Zoonotic transmission of malaria confirmed in recent cases in the Atlantic Forest region of southern Brazil. Molecular analysis of 28 human cases of malaria confirms presence of Plasmodium simium, a parasite usually only found in monkeys, and not P vivax (a human parasite) as previously diagnosed.
Malaria was eliminated from southern and southeastern Brazil over 50 years ago, but a number of cases each year in areas of the Atlantic Forest prompted researchers to investigate the possibility of zoonotic transmission – where human beings become infected, via a mosquito bite, with a malaria parasite that usually infects monkeys.
Now, analysis of DNA samples has confirmed that 28 such cases of malaria were caused by zoonotic transmission of Plasmodium simium, a parasite usually only found in monkeys, and not the human parasite Plasmodium vivax, as previously thought.
The authors of the analysis say that screening of local monkeys and mosquitos will be required to evaluate the extent of the emerging zoonotic threat to public health, and to the potential of malaria elimination in Brazil. The study is published in The Lancet Global Health journal.
Once prevalent in the whole country, malaria transmission in Brazil now occurs almost entirely (over 99% of cases) in the northern Amazon region. However, between 2006 and 2014, 43 cases of malaria were reported in the Atlantic Forest area in southern Brazil, and an additional 49 occurred in 2015-16. Samples from 33 of these cases were included in this study. DNA from 28 cases was successfully sequenced and all were confirmed to be P simium, rather than P vivax. All patients had entered the forest or visited the surrounding area. Fever was the main symptom, no patient was admitted to hospital, and all made full recoveries following treatment.
“There is no evidence that zoonotic malaria can be transmitted from human to human via mosquitoes. In addition there is no current threat to people in the city of Rio de Janeiro, or in other non-forest areas of the Rio de Janeiro state, where transmission of the disease does not exist. However, its unique mode of transmission via monkeys and the fact that it occurs in areas of high forest coverage mean that zoonotic malaria poses a unique problem for malaria control efforts and may complicate the drive towards eventual elimination of the disease. Although benign and treatable, visitors should follow measures to avoid insect bites when going into the forest”, says author Dr Patrícia Brasil, Instituto Nacional de Infectologia Evandro Chagas, Rio de Janeiro, Brazil.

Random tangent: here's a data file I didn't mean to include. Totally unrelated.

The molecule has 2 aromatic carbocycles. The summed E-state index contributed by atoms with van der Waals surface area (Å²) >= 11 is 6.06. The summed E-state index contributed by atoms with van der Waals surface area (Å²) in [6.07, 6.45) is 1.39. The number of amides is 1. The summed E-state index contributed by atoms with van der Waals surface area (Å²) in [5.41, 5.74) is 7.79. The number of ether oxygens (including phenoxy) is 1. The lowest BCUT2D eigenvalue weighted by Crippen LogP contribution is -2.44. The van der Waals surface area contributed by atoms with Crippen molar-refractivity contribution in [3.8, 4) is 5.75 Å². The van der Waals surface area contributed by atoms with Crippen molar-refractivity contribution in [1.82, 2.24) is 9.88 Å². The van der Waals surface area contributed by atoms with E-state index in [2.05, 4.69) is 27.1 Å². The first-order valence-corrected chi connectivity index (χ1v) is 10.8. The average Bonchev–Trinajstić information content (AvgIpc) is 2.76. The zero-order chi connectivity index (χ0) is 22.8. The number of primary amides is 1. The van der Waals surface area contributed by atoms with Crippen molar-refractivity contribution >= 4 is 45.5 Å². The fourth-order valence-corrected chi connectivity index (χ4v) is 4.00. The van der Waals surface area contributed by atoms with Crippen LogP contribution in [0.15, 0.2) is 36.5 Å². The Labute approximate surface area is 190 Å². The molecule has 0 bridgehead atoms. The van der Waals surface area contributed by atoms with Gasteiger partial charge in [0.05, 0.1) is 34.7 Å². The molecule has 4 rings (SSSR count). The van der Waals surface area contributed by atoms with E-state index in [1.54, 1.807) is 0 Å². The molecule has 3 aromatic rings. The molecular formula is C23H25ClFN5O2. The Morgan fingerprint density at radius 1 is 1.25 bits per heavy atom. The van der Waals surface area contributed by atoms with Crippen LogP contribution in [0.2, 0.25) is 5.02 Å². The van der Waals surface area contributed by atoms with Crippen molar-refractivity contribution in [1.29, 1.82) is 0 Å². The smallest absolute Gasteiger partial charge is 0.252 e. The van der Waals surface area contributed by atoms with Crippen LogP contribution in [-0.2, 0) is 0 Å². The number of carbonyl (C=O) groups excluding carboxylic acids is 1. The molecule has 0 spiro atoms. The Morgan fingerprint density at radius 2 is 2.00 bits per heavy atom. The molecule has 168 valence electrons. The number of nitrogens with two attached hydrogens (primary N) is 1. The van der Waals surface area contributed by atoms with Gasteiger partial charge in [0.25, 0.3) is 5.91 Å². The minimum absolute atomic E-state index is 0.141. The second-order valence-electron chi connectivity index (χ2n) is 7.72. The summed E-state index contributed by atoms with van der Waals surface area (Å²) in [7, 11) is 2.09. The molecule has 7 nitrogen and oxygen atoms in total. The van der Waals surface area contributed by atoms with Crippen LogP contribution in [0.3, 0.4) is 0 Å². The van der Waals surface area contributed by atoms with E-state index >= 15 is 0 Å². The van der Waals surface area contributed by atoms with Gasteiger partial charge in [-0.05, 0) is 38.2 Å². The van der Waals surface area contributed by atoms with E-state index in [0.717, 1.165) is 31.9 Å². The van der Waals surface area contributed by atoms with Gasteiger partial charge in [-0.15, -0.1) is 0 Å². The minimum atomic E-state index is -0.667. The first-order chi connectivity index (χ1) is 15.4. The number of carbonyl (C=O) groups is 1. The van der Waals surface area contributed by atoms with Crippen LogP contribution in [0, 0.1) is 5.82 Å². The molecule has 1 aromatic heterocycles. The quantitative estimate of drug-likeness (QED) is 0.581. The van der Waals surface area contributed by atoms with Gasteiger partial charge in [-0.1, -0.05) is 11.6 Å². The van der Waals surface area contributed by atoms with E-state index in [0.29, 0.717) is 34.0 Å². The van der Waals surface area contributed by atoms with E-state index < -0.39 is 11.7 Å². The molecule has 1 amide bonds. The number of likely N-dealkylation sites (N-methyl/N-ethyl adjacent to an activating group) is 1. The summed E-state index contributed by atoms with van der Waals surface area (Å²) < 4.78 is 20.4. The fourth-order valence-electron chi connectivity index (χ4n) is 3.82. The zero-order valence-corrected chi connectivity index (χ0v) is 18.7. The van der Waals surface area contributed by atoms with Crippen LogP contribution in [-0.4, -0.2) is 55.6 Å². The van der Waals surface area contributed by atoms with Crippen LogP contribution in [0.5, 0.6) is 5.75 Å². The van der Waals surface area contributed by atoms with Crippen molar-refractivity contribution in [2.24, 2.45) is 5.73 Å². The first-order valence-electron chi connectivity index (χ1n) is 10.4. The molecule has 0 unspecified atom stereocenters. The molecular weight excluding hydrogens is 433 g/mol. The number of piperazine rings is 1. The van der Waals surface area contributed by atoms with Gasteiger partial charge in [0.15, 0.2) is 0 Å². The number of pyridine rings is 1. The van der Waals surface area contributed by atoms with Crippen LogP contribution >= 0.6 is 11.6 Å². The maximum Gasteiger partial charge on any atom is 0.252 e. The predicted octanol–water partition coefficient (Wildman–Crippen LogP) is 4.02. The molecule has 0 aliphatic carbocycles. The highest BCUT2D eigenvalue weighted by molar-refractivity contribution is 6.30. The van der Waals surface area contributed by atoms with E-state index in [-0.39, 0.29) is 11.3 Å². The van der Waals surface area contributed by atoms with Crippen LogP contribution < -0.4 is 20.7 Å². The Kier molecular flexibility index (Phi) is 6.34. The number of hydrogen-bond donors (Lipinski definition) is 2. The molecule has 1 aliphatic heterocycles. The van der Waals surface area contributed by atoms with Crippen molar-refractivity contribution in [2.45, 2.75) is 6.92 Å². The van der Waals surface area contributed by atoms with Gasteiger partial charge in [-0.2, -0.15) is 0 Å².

Zoonotic malaria occurs when human beings become infected with a mosquito-borne malaria parasite that usually infects non-human primates only. The zoonotic parasite Plasmodium knowlesi, transmitted from the macaque monkey, is responsible for a high proportion of human malaria cases in southeast Asia. P simium is transmitted via the Anopheles mosquito and is known to infect some species of howler and capuchin monkeys in the Atlantic Forest region of south and southeastern Brazil.
“In the 1960s, there was a probable case of zoonotic malaria described in a forest guard in the Atlantic Forest of São Paulo, but until now, there has been no molecular evidence of the parasite being present in humans. This is the first demonstration of P simium naturally infecting human beings in forest locations in a region considered to have eliminated transmission of malaria at least 50 years ago”, says author Dr Cláudio Tadeu Daniel-Ribeiro, Instituto Oswaldo Cruz, Rio de Janeiro, Brazil.
The authors note that since samples from previous years have not yet been tested, it is not possible to establish whether the parasite has only recently acquired the ability to frequently infect human beings, or if zoonotic malaria has previously infected human beings in this region, prior to the region eliminating the disease.
In a linked Comment, Matthew J Grigg, Menzies School of Health Research, Darwin, Australia and Georges Snounou, Sorbonne University, Paris, France, writes: “A large focus of zoonotic P knowlesi human infections (historically misdiagnosed as Plasmodium malariae by microscopy) was reported in Malaysia in 2004, where it is now the predominant cause of malaria (…).” They note that the findings make “this part of Brazil the site of a second global focus of zoonotic malaria.” They add: “This important study raises a number of remaining questions. Firstly, it becomes imperative to obtain the full genome of P simium to confirm or reject synonymy with P vivax. An anthropozoonotic P vivax reservoir in Brazilian monkeys would pose a substantial threat to malaria elimination throughout the continent and possibly beyond, including potential onwards transmission from hypnozoite relapses. One priority should be to investigate the natural history and biology of these two parasites in their non-human primate hosts. Evaluation of the geographical distribution and prevalence of P simium in both monkey hosts and mosquito vectors will also assist in accurately defining the population at risk. The clinical features and pathogenesis of P simium also remain poorly defined.”